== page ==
Six years of existence and another loss-making year for Kleos. According to the space start-up’s annual report, losses reached €7.3m in 2022, compared to €6.3m the previous year, €4.8m in 2020, €3.5m in 2019 or €2.2m in 2018, the first full year after its registration in June 2017.
Space startups are usually heavily indebted at the beginning of their journey, stuck financially between the technological development of their project and the difficulties of accessing public markets or assuring potential customers of the relevance of their technology.
The good news for Kleos is the prospect of multi-year contracts and therefore more regular and predictable revenues. “We’ll start to get them by the middle of next year,” reassures Kleos Space founder Andy Bowyer, who is still cautious with forecasts. “We should be at a point where we have known recurring revenues, long-term contracts, and then we can start forecasting accurately.”
“We are at an early stage, a startup stage,” he says. The company is “focused on making the investments necessary to build a successful business for the long term while aiming to achieve profitability as soon as possible. In addition, as Kleos wins contracts and its technology is operational, revenues are growing.”
The company’s revenue reached €272,099 in 2022, double its 2021 revenue. Revenue from the US and UK amounted to €125,528. Revenues in the first quarter of 2023, however, are four times higher than revenues for the last twelve months. Of the $1.6m (€1.46m) of revenue in the first quarter, €900,000 is considered non-recurring revenue, related to a government contract for which payment was received in 2022.
“2022 was another year of significant progress for Kleos,” says the executive chairman in the annual report. Pete Round cites “the launch of our Patrol Mission (KSF2) satellites, securing additional debt financing to support our expansion activities and other technologies, culminating in our first ‘product intelligence’, Locate, delivered to customers in late 2022.” “Data delivery is a critical milestone for Kleos as we enter our commercial operations phase. In early 2023, we confirmed our data delivery capability from our vigilance mission (KSF1).”
On the downside, cash flow fell to €1.7m at the end of 2022 from €5.7m, while operating expenses rose from €4.7m to €5.8m. As the accumulated losses “exceed three quarters of the share capital,” the auditor, EY, issued a warning. According to the auditors, a “significant uncertainty” could “cast doubt on the company’s ability to continue as a going concern.”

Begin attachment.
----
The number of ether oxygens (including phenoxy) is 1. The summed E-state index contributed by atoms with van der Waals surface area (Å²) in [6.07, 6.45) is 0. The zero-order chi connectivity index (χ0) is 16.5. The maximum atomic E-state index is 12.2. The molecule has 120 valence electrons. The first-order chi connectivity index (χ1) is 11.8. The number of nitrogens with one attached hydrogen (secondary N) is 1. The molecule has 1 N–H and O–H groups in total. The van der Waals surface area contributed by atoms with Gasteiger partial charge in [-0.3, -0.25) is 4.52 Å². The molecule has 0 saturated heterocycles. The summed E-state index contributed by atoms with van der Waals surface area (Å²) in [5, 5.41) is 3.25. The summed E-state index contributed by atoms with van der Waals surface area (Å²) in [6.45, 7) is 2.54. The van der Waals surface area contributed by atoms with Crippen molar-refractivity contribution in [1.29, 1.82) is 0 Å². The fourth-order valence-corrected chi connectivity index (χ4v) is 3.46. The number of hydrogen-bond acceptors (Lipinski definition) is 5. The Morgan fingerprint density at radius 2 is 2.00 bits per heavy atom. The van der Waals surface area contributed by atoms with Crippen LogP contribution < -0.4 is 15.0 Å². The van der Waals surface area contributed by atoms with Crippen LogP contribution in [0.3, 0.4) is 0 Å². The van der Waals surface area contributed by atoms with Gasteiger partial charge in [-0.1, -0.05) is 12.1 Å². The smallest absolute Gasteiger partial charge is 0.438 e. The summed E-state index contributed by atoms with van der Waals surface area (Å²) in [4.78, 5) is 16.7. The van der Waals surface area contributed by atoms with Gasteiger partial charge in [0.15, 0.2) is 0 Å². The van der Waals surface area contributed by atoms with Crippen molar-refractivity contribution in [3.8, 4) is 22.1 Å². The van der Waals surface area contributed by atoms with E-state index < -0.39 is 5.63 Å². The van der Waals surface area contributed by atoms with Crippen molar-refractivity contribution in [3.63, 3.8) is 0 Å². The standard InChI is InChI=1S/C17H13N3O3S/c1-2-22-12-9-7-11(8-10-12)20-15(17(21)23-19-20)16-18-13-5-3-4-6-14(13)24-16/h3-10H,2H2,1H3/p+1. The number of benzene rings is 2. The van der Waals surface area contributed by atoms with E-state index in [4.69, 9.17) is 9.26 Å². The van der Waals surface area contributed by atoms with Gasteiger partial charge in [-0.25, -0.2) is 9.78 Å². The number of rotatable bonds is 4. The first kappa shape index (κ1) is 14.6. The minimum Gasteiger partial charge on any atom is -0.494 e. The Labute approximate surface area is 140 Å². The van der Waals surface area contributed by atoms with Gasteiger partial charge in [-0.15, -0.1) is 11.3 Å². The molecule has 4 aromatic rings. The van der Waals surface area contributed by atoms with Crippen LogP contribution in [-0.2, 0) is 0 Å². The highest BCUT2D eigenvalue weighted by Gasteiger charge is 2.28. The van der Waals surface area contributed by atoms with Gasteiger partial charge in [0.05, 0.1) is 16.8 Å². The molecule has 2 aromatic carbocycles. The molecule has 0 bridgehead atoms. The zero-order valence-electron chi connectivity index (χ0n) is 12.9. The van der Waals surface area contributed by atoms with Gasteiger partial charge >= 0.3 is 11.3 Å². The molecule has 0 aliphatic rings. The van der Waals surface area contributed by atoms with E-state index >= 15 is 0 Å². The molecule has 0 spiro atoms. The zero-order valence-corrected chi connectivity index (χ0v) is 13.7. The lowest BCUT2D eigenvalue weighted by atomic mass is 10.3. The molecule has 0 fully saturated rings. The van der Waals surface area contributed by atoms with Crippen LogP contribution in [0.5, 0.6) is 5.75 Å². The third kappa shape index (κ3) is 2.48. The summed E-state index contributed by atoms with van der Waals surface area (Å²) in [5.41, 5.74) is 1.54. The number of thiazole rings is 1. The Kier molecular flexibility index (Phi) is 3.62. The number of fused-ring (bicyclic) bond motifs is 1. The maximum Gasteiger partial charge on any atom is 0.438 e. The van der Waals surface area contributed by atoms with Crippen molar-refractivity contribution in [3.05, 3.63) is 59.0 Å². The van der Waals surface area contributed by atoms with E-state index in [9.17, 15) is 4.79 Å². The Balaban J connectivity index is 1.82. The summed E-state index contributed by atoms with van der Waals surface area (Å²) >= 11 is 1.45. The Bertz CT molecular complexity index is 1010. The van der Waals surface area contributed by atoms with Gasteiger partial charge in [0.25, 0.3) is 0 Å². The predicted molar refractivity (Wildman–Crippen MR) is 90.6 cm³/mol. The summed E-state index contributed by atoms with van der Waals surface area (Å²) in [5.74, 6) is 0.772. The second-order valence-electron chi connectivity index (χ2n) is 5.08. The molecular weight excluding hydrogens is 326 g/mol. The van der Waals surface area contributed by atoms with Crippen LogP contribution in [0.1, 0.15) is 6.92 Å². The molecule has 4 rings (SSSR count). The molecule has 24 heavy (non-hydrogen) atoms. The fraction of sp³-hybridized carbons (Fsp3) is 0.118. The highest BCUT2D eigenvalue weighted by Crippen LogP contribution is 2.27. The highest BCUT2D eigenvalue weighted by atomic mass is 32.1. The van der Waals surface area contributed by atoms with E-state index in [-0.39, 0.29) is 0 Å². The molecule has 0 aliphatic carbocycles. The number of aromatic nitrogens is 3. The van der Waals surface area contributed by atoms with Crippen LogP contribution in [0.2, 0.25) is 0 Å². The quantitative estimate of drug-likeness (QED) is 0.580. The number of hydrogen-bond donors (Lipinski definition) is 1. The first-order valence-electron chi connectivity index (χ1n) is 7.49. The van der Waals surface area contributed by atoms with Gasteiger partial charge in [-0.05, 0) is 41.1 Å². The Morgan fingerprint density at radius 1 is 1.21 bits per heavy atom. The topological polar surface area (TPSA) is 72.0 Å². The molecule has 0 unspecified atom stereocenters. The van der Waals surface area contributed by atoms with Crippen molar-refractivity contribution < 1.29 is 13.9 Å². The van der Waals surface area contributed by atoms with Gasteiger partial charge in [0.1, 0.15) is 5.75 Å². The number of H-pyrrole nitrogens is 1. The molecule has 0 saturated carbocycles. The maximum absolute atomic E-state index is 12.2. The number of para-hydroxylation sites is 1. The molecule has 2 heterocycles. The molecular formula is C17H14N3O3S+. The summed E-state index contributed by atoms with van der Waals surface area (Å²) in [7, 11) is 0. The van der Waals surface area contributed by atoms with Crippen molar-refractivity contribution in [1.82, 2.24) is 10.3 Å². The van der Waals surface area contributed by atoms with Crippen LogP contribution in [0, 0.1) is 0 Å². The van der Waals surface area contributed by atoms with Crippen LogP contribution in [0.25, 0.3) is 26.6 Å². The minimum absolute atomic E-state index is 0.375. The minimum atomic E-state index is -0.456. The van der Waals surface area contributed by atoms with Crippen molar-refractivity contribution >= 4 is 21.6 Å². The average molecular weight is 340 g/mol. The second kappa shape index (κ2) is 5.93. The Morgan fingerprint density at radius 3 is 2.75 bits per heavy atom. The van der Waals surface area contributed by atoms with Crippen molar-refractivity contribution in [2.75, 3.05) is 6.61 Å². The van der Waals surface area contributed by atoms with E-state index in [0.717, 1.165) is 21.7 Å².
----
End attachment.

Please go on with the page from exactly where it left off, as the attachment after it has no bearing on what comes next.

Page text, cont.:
However, on 27 May 2022, the general meeting voted in favour of continuing the company. It’s a strategy that should not be disturbed by a worsening of the cash position at the beginning of April. From €1.42m on 31 March, it fell, at the beginning of April, below the €1.25m threshold, which it is not supposed to cross. This is a ‘breach of commitment’. No need to panic--the quarterly report explains that “operating cash flow should improve now that the satellite cluster is operational and customer contracts are in place.”
In addition to the significant additional revenues, the startup is expected to complete a new round of financing, expected this quarter, for an amount that the management did not wish to elaborate on.
Contracts and satellites
Kleos is particularly pleased with the award of a phase 2 contract with the US government agency and another with a British agency, as well as the continued delivery of data and the renewal of its spacecraft licence. “Kleos’ intelligence products are now delivered to government and commercial customers against a daily operational service level for a constant three months. Revenues are generated through the sale of subscriptions that license access to the intelligence data products. These are sold for between €300,000 and €500,000 per year.”
On the satellite constellation side, the vigilance mission (KSF1) is operational and in the data generation phase. Its remaining lifetime is estimated at 16 months, “in line with the design parameters.” The observation mission (KSF2) is expected to be operational in the third quarter of 2023, “after completion of an orbit raising manoeuvre to compensate for natural orbit degradation,” for a remaining lifetime of 30 months, which is also “compliant.”
The patrol mission (KSF3), launched this quarter, is expected to become operational early in the third quarter of 2023. “Although there has been a loss of communication with the KSF3-C satellite, the manufacturer is confident that it can be recovered with corrective measures. In the unlikely event that the satellite cannot be recovered, the revenue generating capabilities of the mission will not be affected. The mission is expected to continue for approximately 42 months, in accordance with its design parameters.”
A partnership agreement has also been signed with Ursa Space Systems, a global provider of satellite intelligence infrastructure, to join its global satellite image database.
“We remain committed to expanding our standard collection areas and increasing our customer base as we progress with our constellation deployment plan,” said Alan Khalili, the new CEO.
This story was first published in French on Paperjam. It has been translated and edited for Delano.